CCBSS denied this request on February 23, 2015 based upon the results of Dr. Pinsky's examination. Def. Exhibit K (“Denial: Fourth FMLA Request”) [Doc. No. 37-14]. The letter indicated that Dr. Pinsky “found that since the essential responsibilities of [her] job are sedentary and that he did not detect any new or progressing medical conditions, there was nothing to preclude [her] from attendance at work on a full-time basis.” Id.

         On February 24, 2015, Plaintiff requested that CCBSS seek a third medical opinion regarding her FMLA leave eligibility. Def. Exhibit L (“Third Opinion Request”) [Doc. No. 37-15]. Plaintiff understood that the third examination was the last and binding opinion concerning her leave eligibility. Def. SOMF at ¶ 30. She was granted provisional leave pending the outcome of the third opinion. Pl. SOMF at ¶ 32.

         On March 26, 2015, Plaintiff emailed Ronalda Dublin, Defendant's Senior Personnel Technician, and asked if the days she had missed due to her medical condition qualified for provisional FMLA leave. Pl. Exhibit D, Request for Provisional Leave (“Provisional Leave Request)” [Doc. No. 38-3]. Dublin responded that she could use provisional leave while waiting for the results of the third medical opinion. Pl. Exhibit E, Response to Request for Provisional Leave (“Provisional Leave Response”) [Doc. No. 38-3].

         On or about April 10, 2015, Plaintiff attended an evaluation with a third physician, Dr. Barr. On May 14, 2015, Plaintiff received a letter that stated, “Dr. Barr determined that, although [she] does have medical issues, based on the job duties that [she] described to him, and the results of his examination, he did not see any reason why [Plaintiff] cannot continue to work without restrictions.” Def. Exhibit N (“Intermittent Leave Denial”) [Doc. No. 37-17]. Dr. Barr's evaluation was binding upon Plaintiff. Further, the evaluation terminated Plaintiff's pending requests for FMLA leave. Pl. SOMF at ¶ 34.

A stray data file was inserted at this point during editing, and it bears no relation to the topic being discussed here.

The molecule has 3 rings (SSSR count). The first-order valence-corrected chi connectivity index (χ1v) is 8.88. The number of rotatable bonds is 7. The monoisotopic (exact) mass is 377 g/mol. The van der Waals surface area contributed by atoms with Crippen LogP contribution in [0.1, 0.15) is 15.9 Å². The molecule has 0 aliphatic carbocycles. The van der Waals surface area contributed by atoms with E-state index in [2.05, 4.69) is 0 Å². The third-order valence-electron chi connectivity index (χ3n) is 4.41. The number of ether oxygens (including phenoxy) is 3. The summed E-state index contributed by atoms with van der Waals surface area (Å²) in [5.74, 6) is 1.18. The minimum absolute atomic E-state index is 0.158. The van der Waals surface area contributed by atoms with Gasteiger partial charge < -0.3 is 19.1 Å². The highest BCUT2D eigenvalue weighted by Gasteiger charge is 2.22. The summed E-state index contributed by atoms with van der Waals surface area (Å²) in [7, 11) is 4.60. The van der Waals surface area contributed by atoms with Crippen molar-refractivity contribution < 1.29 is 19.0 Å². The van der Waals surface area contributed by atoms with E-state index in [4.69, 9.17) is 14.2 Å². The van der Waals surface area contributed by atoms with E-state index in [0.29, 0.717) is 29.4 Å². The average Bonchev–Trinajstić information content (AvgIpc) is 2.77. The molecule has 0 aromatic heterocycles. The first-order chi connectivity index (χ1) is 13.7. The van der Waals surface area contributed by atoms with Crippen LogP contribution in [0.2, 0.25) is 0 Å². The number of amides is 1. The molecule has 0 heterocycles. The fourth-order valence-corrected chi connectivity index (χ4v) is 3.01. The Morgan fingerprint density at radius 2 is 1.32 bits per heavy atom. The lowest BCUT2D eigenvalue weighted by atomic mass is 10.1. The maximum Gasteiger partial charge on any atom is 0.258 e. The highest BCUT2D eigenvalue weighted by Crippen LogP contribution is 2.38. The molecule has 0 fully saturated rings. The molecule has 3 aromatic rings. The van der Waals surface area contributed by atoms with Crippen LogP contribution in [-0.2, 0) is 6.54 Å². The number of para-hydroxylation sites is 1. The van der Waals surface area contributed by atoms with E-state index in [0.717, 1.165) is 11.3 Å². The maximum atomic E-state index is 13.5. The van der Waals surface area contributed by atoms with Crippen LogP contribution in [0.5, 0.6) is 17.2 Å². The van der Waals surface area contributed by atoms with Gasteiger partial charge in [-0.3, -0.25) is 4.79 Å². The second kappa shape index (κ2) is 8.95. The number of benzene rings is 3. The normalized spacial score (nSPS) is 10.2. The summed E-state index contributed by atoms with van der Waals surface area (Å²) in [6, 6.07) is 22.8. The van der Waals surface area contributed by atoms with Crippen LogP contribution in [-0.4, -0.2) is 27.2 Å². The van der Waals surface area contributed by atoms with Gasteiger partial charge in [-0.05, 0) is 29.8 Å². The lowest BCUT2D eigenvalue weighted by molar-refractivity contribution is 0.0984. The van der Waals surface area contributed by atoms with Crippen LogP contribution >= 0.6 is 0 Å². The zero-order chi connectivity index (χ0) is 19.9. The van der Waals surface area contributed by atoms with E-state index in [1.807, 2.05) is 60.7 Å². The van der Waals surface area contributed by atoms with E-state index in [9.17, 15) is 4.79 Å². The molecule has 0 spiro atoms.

On January 27, 2017, Plaintiff filed a Complaint [Doc. No. 1] in this Court alleging various causes of action arising from the facts above. Specifically, she claims that Defendant interfered with her FMLA rights (Count I), retaliated against her for attempting to exercise her FMLA rights (Count II), discriminated against her because of her age (Count III), and refused to pay her all the sick time she had accumulated during her employment (Count IV).

         Defendant Camden County Board of Social Services (“CCBSS”) now moves for Summary Judgement on Plaintiff's interference and discrimination claims. Defendant argues that Plaintiff's interference claim fails as a matter of law because the regulation that governs an employer's right to seek a second medical opinion (29 U.S.C. § 2613(c)(1)) does not impose a reasonableness requirement. Defendant also argues that any interference resulting from alleged violations of the FMLA's regulations fails as a matter of law because the undisputed facts demonstrate that Plaintiff was not prejudiced in any way.

         Plaintiff directs the Court to five specific occasions to support her claim that Defendant CCBSS violated her FMLA rights: (1) when Defendant required a second medical opinion and subsequently denied Plaintiff's third request for FMLA leave, (2) when Defendant denied Plaintiff's fourth request for intermittent FMLA leave, (3) when Defendant failed to grant Plaintiff provisional leave pending the outcome of the second and third medical opinions, (4) when Defendant failed to provide Plaintiff with a copy of the second ...